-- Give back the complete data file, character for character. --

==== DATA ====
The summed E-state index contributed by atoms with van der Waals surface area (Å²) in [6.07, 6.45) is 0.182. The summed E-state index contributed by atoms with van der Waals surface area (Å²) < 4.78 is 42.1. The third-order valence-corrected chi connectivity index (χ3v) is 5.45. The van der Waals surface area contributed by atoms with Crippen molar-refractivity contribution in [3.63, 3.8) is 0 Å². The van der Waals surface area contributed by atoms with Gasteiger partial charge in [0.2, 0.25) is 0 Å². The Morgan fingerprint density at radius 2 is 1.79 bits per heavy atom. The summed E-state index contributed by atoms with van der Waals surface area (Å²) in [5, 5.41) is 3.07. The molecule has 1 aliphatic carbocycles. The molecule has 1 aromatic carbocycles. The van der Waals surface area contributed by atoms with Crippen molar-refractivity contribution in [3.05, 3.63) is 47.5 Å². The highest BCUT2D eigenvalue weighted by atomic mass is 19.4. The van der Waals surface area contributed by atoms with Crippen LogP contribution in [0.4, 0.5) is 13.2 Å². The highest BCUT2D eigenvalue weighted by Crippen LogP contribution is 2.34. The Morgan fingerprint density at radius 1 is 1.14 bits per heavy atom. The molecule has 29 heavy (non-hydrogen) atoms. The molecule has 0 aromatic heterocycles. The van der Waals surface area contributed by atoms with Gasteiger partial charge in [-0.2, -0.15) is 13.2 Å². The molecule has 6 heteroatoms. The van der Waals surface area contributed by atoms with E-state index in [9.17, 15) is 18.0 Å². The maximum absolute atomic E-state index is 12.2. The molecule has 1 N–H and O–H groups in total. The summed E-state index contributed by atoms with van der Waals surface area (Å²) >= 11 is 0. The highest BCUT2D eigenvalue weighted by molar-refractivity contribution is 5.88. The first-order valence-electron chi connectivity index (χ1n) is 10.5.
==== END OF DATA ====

The summed E-state index contributed by atoms with van der Waals surface area (Å²) in [6.07, 6.45) is 0.182. The summed E-state index contributed by atoms with van der Waals surface area (Å²) < 4.78 is 42.1. The third-order valence-corrected chi connectivity index (χ3v) is 5.45. The van der Waals surface area contributed by atoms with Crippen molar-refractivity contribution in [3.63, 3.8) is 0 Å². The van der Waals surface area contributed by atoms with Gasteiger partial charge in [0.2, 0.25) is 0 Å². The Morgan fingerprint density at radius 2 is 1.79 bits per heavy atom. The summed E-state index contributed by atoms with van der Waals surface area (Å²) in [5, 5.41) is 3.07. The molecule has 1 aliphatic carbocycles. The molecule has 1 aromatic carbocycles. The van der Waals surface area contributed by atoms with Crippen molar-refractivity contribution in [3.05, 3.63) is 47.5 Å². The highest BCUT2D eigenvalue weighted by atomic mass is 19.4. The van der Waals surface area contributed by atoms with Crippen LogP contribution in [0.4, 0.5) is 13.2 Å². The highest BCUT2D eigenvalue weighted by Crippen LogP contribution is 2.34. The Morgan fingerprint density at radius 1 is 1.14 bits per heavy atom. The molecule has 29 heavy (non-hydrogen) atoms. The molecule has 0 aromatic heterocycles. The van der Waals surface area contributed by atoms with Gasteiger partial charge in [-0.2, -0.15) is 13.2 Å². The molecule has 6 heteroatoms. The van der Waals surface area contributed by atoms with E-state index in [9.17, 15) is 18.0 Å². The maximum absolute atomic E-state index is 12.2. The molecule has 1 N–H and O–H groups in total. The summed E-state index contributed by atoms with van der Waals surface area (Å²) >= 11 is 0. The highest BCUT2D eigenvalue weighted by molar-refractivity contribution is 5.88. The first-order valence-electron chi connectivity index (χ1n) is 10.5.